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Date: Wed, 2 Oct 2013 19:48:44 +0100
From: Djalal Harouni <tixxdz@...ndz.org>
To: Kees Cook <keescook@...omium.org>
Cc: Andy Lutomirski <luto@...capital.net>,
	"Eric W. Biederman" <ebiederm@...ssion.com>,
	Al Viro <viro@...iv.linux.org.uk>,
	Andrew Morton <akpm@...ux-foundation.org>,
	Linus Torvalds <torvalds@...ux-foundation.org>,
	Ingo Molnar <mingo@...nel.org>,
	"Serge E. Hallyn" <serge.hallyn@...ntu.com>,
	Cyrill Gorcunov <gorcunov@...nvz.org>,
	David Rientjes <rientjes@...gle.com>,
	LKML <linux-kernel@...r.kernel.org>,
	Linux FS Devel <linux-fsdevel@...r.kernel.org>,
	"kernel-hardening@...ts.openwall.com" <kernel-hardening@...ts.openwall.com>,
	Djalal Harouni <tixxdz@...il.com>
Subject: Re: [PATCH v2 0/9] procfs: protect /proc/<pid>/* files with
 file->f_cred

On Wed, Oct 02, 2013 at 11:35:45AM -0700, Kees Cook wrote:
> On Wed, Oct 2, 2013 at 11:22 AM, Djalal Harouni <tixxdz@...ndz.org> wrote:
> > On Wed, Oct 02, 2013 at 10:48:55AM -0700, Kees Cook wrote:
> >> On Wed, Oct 2, 2013 at 9:51 AM, Andy Lutomirski <luto@...capital.net> wrote:
> >> > On Wed, Oct 2, 2013 at 3:37 PM, Djalal Harouni <tixxdz@...ndz.org> wrote:
> >> >> On Tue, Oct 01, 2013 at 06:40:41PM -0700, Andy Lutomirski wrote:
> >> >>> On 10/01/2013 01:26 PM, Djalal Harouni wrote:
> >> >>> > /proc/<pid>/* entries varies at runtime, appropriate permission checks
> >> >>> > need to happen during each system call.
> >> >>> >
> >> >>> > Currently some of these sensitive entries are protected by performing
> >> >>> > the ptrace_may_access() check. However even with that the /proc file
> >> >>> > descriptors can be passed to a more privileged process
> >> >>> > (e.g. a suid-exec) which will pass the classic ptrace_may_access()
> >> >>> > check. In general the ->open() call will be issued by an unprivileged
> >> >>> > process while the ->read(),->write() calls by a more privileged one.
> >> >>> >
> >> >>> > Example of these files are:
> >> >>> > /proc/*/syscall, /proc/*/stack etc.
> >> >>> >
> >> >>> > And any open(/proc/self/*) then suid-exec to read()/write() /proc/self/*
> >> >>> >
> >> >>> >
> >> >>> > These files are protected during read() by the ptrace_may_access(),
> >> >>> > however the file descriptor can be passed to a suid-exec which can be
> >> >>> > used to read data and bypass ASLR. Of course this was discussed several
> >> >>> > times on LKML.
> >> >>>
> >> >>> Can you elaborate on what it is that you're fixing?  That is, can you
> >> >>> give a concrete example of what process opens what file and passes the
> >> >>> fd to what process?
> >> >> Yes, the references were already given in this email:
> >> >> https://lkml.org/lkml/2013/8/31/209
> >> >>
> >> >> This has been discussed several times on lkml:
> >> >> https://lkml.org/lkml/2013/8/28/544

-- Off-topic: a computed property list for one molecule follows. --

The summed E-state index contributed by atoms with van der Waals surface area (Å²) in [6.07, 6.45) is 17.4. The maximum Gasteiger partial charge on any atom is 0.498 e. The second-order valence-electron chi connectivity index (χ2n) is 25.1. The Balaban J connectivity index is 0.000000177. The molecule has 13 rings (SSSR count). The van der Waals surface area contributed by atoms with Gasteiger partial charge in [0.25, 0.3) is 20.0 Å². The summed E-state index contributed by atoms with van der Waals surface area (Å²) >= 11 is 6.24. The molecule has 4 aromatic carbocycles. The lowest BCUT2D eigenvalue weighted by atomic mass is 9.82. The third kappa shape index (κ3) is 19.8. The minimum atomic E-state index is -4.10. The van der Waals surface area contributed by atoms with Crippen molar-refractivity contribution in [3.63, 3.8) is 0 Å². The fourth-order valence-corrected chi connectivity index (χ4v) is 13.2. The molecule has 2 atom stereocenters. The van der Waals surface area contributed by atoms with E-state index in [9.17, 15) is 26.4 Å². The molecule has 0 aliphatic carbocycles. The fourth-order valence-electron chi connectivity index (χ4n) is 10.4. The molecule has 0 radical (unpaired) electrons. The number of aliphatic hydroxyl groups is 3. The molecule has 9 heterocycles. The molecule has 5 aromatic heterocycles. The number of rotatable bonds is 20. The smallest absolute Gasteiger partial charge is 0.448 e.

> >> >>
> >> >> https://lkml.org/lkml/2013/8/28/564 (check Kees's references)
> >> >>
> >> >>
> >> >>> I'm having trouble following your description.
> >> >> Process open a /proc file and pass the fd to a more privilaged process
> >> >> that will pass the ptrace_may_access() check, while the original process
> >> >> that opened that file should fail at the ptrace_may_access()
> >> >
> >> > So we're talking about two kinds of attacks, right?
> >>
> >> Correct.
> >>
> >> > Type 1: Unprivileged process does something like open("/proc/1/maps",
> >> > O_RDONLY) and then passes the resulting fd to something privileged.
> >>
> >> ... and then leaks contents back to unprivileged process.
> >>
> >> > Type 2: Unprivileged process does something like
> >> > open("/proc/self/maps", O_RDONLY) and then forks.  The parent calls
> >> > execve on something privileged.
> >>
> >> ... and then parent snoops on file contents for the privileged child.
> >>
> >> (Type 2 is solved currently, IIUC. Type 1 could be reduced in scope by
> >> changing these file modes back to 0400.)
> > Kees for 0400 on /proc/*/maps, it was reported that it could break glibc
> 
> I didn't mean maps should be 0400. The maps file is already handled
> differently (pinning mm at open time). I didn't think it was one of
> the problematic files.
Kees currently all these files can be used to leak data, except for
/proc/*/{mem,environ}

These are the only one that pin the mm at open time. But I'm not sure
that this solution will work for /proc/*/maps since they need vma info
which will be perhaps freed if task execv,  Need to check it.

> Regardless, glibc uses /proc/self/maps, which would be fine here, right?
I did not touch /proc/self/maps and others, but I'm planning to fix them
if this solution is accepted.

I'll do the same thing as in /proc/*/stat for maps, let it be 0444, and
try to delay the check to ->read(). So during ->read() perform
ptrace_may_access() on currenct's cred and process_allow_access() on
file's opener cred. This should work.

> -Kees
> 
> -- 
> Kees Cook
> Chrome OS Security

-- 
Djalal Harouni
http://opendz.org

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